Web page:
As humpback whales head home, mystery deepens for their southerly migration

Published 25 June 2018
Rama at Eden NSW on 29 October 2008 Credit: David Paton Rama photographed off Eden, NSW, 29th October 2008 (Credit: Dr David Paton). Notice the distinctive body marks and dorsal shape which confirm identification.

With the southern migration of humpback whales along Australia's east coast now in full swing, new research has found the journey is an intriguing one.

Tracking of whale migration along Australia's east coast
Tracks of 16 individual humpback whales satellite-linked radio tagged off Eden NSW, Oct 2008. Rama and her calf is far left; younger male was among the whales that turned east from Eden towards NZ.

The story starts a decade ago. After spending the winter in Queensland’s Hervey Bay birthing and feeding her calf, humpback whale matriarch Rama, with newborn alongside, joined the southern migration to feeding grounds in the Antarctic.

But in an unexpected move at the southern end of the Australian mainland, Rama and calf separated from the main group. Instead of passing by the eastern side of Tasmania to get to Antarctica, the pair went around the Victorian coast, across Bass Strait and passed the northwest corner of Tasmania before continuing in a south-westerly direction.

Why she would take her calf so far west of what is considered the primary feeding area for eastern Australian humpback whales has researchers Drs Trish and Wally Franklin from Southern Cross University’s Marine Ecology Research Centre intrigued.

The mysterious journey, observed a decade ago, is described in a paper published earlier this year by the Franklins and a team of researchers in the Journal of Cetacean Research and Management (JCRM). That study and an inter-related whale fluke study , also in JCRM, provide insight into the migratory movements of humpback whales between their tropical breeding grounds off east Africa, west Australia and east Australia and their feeding areas in Antarctica.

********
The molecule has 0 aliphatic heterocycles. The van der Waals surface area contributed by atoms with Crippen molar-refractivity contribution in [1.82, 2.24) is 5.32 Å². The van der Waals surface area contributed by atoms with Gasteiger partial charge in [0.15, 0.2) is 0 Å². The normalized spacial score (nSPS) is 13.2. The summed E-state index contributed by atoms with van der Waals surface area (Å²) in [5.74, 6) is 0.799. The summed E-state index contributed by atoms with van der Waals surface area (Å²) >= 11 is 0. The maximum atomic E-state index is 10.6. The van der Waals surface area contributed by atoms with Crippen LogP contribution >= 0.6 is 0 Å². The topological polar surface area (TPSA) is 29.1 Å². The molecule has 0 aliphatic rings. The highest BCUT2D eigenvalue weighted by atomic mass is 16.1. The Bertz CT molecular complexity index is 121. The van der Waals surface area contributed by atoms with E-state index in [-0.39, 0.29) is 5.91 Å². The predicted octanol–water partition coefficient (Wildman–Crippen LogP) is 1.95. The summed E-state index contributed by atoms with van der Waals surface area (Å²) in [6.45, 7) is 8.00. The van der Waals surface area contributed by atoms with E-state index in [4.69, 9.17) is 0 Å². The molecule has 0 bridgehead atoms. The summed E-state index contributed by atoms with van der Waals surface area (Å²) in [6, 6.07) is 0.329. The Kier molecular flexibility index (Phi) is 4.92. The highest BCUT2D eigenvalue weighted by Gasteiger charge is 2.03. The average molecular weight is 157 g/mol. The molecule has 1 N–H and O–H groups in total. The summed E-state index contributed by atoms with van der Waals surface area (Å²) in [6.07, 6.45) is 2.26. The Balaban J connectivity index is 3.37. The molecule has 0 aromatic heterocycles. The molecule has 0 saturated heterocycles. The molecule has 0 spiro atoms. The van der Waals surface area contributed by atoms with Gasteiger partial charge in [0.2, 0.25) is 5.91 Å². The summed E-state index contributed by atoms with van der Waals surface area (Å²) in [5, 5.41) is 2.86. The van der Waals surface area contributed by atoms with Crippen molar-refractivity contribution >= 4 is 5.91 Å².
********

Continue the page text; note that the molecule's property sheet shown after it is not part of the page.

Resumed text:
“But the findings also deepen the mystery of where the whales feed and how and why they mix in Antarctica,” Dr Wally Franklin said.

Clue 1: the Greenpeace fluke photos

To discover how the researchers observed Rama and her offspring taking a different route, we begin with the Franklins’ whale fluke paper.

The research team matched photographs of the underside tails (flukes) of 30 individual humpback whales obtained in Antarctica against large catalogues of humpback whale tail-flukes held by researchers from east Africa, west Australia and east Australia.

“Photographs of the underside tail-fluke of a humpback whale are like ‘fingerprints’ which enable us to recognise and identify individual whales,” said Dr Trish Franklin.

The Antarctic tail-fluke photographs were obtained by a small team of scientists, led by one of the paper’s co-authors Leandra Gonçalves who was aboard the Greenpeace International vessel Esperanza during November 2007 and February 2008.

At the time, Greenpeace were monitoring the Japanese commercial whaling fleet in waters off the Antarctic coast between east Africa and Western Australia, south of the Indian Ocean. 

“Previously only a single humpback tail-fluke from this part of Antarctica had been available for research so the Greenpeace flukes were a vital contribution towards studying the origin of the humpback whales feeding in this area of the Antarctic,” Dr Wally Franklin said.

The results of the study concluded that the humpback whales photographed in Antarctica were from a different population to the east African and east Australian populations.

“It’s likely the Antarctic humpbacks, photographed by Greenpeace, were most likely from the west Australian humpback whale population,” said Dr Trish Franklin.

Now back to Rama and her link with the Greenpeace photos.